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Figure 1. Overview of vasculature in postnatal organotypic vibrosections. Vibrosections (110 μm) were prepared from a 10 day postnatal wild-type mouse and cultured for 2 weeks, postfixed in paraformaldehyde and stained for collagen IV using a chromogenic DAB substrate (A) or fluorescence Alexa-488 (B,C). Panel (C) shows a high power confocal microscopic picture. Scale bar in A = 1500 μm (A), 17 μm (B), 12 μm (C).

FIGURE 2
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Figure 2. Angiogenesis of vessels in the postnatal organotypic slice. Brain slices from the cortex of 10 day old postnatal mice were cultured for 2 weeks either without (Co) or with 100 ng/ml VEGF or FGF-2 and then postfixed and stained for laminin (A,D) or collagen IV (B,C). Some slices were incubated immediately after dissection at 42°C or at pH 6.0 overnight and then cultured for 2 weeks without any growth factors. The vessel density was quantified in a 6 × 6 grid (C). Statistical analysis was performed by One-Way ANOVA with a subsequent Fisher LSD post-hoc test. Values are given as mean ± SEM; values in parenthesis give the number of analyzed slices. *p < 0.05; ***p < 0.001. Scale bar in A = 90 μm (A–C).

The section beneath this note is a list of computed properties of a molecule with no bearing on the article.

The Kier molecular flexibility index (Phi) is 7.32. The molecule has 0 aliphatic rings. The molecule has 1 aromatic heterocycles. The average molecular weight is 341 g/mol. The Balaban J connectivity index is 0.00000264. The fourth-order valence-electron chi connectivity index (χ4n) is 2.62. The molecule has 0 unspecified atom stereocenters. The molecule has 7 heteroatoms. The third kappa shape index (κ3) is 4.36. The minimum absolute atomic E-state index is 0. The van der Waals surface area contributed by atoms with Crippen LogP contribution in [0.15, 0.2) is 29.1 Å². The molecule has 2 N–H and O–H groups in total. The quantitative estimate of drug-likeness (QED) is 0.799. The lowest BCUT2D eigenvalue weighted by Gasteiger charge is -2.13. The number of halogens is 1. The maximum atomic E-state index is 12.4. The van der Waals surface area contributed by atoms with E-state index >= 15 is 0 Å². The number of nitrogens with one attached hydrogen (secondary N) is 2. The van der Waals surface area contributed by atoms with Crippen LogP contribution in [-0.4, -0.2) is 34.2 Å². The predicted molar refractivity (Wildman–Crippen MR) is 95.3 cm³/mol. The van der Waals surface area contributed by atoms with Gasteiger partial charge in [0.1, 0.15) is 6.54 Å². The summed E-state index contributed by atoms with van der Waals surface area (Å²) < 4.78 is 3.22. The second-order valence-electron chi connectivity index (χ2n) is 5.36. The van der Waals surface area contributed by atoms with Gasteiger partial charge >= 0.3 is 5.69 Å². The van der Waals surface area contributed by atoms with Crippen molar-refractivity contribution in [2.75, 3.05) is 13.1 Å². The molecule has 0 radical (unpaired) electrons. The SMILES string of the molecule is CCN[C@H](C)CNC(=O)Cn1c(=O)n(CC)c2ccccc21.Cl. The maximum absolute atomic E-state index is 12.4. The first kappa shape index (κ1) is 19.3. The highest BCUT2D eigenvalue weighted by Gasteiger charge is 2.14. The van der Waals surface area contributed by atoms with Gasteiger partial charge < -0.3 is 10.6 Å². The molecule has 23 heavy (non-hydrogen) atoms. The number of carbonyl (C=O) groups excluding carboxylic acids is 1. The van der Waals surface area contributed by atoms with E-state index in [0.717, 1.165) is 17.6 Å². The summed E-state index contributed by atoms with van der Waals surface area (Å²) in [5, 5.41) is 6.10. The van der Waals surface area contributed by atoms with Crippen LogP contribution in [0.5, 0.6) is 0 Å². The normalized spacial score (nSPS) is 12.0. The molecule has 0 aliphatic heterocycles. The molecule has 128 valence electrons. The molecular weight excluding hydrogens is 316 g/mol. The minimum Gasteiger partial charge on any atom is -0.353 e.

Effects on Angiogenesis

In control brain slices, approximately 100 vessel crossings were counted in a 6 × 6 grid (Figure 2D). Incubation of postnatal brain slices with 100 ng/ml FGF-2 but not VEGF significantly increased the vessel density in the cortex (Figure 2D). When postnatal slices were pre-treated overnight with pH 6.0 (acidosis) but not with heat (42°C) the laminin+ vessel density significantly declined (Figure 2D).

Effects on Re-growth of Vessels

In order to study re-growth, adult vibrosections were cut with a scalpel directly after transferring them on a semipermeable membrane. The number of laminin+ vessels crossing this cut was low (2 per field) after incubating for 4 weeks (Figures 3A,C). In contrast, when slices were incubated with 100 ng/ml VEGF, the crossing of vessels over the cut markedly increased (Figures 3B,C).

FIGURE 3
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Figure 3. Re-growth of vessels in the adult organotypic vibrosection. Vibrosections were prepared from adult (6 month old) wild-type mice. A knife cut was made through the whole brain. Slices were then incubated for 4 weeks either without or with 100 ng/ml VEGF. Slices were then postfixed and stained for laminin using the chromogenic substrate DAB. The number of vessels crossing the cut (arrows in A,B) were counted and are given as crossings per 200 μm distance (C). Statistical analysis was performed by an unpaired T-test with equal variance. Values are given as mean ± SEM; values in parenthesis give the number of analyzed slices. ***p < 0.001. Scale bar in A = 40 μm (A,B).

Pericytes in Brain Slices